Wilding was now one of the biggest stars in Britain—indeed he was voted as such by the readers of Kine Weekly. Director Alfred Hitchcock then cast him in two consecutive films that he produced through his own film production company Transatlantic Pictures (distributed through Warner Brothers Pictures). The first, Under Capricorn (released in 1949), in which he played opposite Ingrid Bergman and Joseph Cotten, was shot mostly in London but had final retakes and overdubs filmed in Hollywood. It was one of Hitchcock's few flops. His second film for Hitchcock was the more popular Stage Fright (released in 1950), also filmed in London, with Marlene Dietrich and Jane Wyman. Thirteen years later, in 1963, Wilding starred in an Alfred Hitchcock Hour episode titled "Last Seen Wearing Blue Jeans".
Wilcox used him in a film without Neagle, Into the Blue (1950) and the public response was considerably less enthusiastic than for the films they made together. He put Anouk Aimée under personal contract and announced plans to make a movie together but none resulted.
MGM made an offer for Wilding to appear opposite Greer Garson in The Law and the Lady (1951); the film was not a success. He returned to Britain for The Lady with a Lamp (1951), a biopic of Florence Nightingale with Neagle and Wilcox. It was popular in Britain, though less so than their earlier collaborations.
So too was Derby Day (1952), the last Neagle–Wilding collaboration. Wilcox tried Wilding with a new star, Margaret Lockwood, in Trent's Last Case (1952), a minor hit. In 1952 British exhibitors voted him the fourth most popular star at the local box office.
In May 1952 Wilding signed a long-term contract with MGM. He turned down a role in MGM's Latin Lovers and the studio put him under suspension.
In Hollywood, Wilding supported Joan Crawford in MGM's Torch Song (1953). 20th Century Fox borrowed him to play a pharaoh in their big budget spectacular, The Egyptian (1954), which was a box office disappointment.
At MGM he was Prince Charming to Leslie Caron's Cinderella in The Glass Slipper (1955), and Major John André in The Scarlet Coat (1956).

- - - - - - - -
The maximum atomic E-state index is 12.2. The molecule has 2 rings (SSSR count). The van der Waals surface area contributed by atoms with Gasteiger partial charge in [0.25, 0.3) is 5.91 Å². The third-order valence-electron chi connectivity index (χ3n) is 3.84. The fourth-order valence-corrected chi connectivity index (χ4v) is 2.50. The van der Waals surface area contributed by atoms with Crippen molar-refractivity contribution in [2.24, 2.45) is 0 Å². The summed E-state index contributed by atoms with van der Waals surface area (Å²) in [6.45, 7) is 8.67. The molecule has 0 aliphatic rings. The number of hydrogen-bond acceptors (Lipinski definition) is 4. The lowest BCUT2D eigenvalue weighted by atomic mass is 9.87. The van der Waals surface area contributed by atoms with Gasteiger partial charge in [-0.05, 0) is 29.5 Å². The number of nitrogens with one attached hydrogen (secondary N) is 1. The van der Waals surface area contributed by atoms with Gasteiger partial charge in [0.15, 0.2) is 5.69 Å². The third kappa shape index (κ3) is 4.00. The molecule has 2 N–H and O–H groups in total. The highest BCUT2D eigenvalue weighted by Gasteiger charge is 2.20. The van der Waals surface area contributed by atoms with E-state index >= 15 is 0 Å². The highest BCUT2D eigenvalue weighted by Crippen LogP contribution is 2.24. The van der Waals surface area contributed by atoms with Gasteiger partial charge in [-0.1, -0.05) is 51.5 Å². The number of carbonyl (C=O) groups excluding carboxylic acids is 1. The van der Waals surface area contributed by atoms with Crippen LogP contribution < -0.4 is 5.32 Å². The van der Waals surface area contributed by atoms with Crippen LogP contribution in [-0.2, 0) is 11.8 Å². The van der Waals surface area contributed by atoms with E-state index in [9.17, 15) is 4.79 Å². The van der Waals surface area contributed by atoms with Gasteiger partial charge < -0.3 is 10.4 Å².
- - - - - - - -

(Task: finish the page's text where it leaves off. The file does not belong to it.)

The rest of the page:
Wilding journeyed with Taylor to Africa to appear in Zarak (1956) for Warwick Films, after which his marriage to Taylor ended. He began appearing regularly on U.S. television, including the title role in the 1957 episode "The Trial of Colonel Blood" of NBC's anthology series The Joseph Cotten Show.
He had some roles in Danger Within (1959), a POW movie; The World of Suzie Wong (1960); The Naked Edge (1961); The Best of Enemies (1961); and A Girl Named Tamiko (1962).
His last roles included The Sweet Ride (1968) and Waterloo (1970).
His last appearance in a feature was in a cameo in Lady Caroline Lamb (1972), which co-starred his last wife, Margaret Leighton. His last role was in the TV movie Frankenstein: The True Story (1973).
At the peak of his career, British exhibitors voted him among the most popular stars in the country:
Wilding was married four times: to Kay Young (married August 1937, separated December 1945, divorced December 1951); Elizabeth Taylor (married February 1952, separated July 1956, divorced January 1957); Susan Nell (married February 1958, divorced July 1962); and Margaret Leighton (married from July 1964 until her death in January 1976).
He and Taylor, who was 20 years his junior, had two sons, Michael Howard (born January 6, 1953) and Christopher Edward (born February 27, 1955). In 1957 he had a short-lived romance with actress Marie McDonald, who was nicknamed The Body.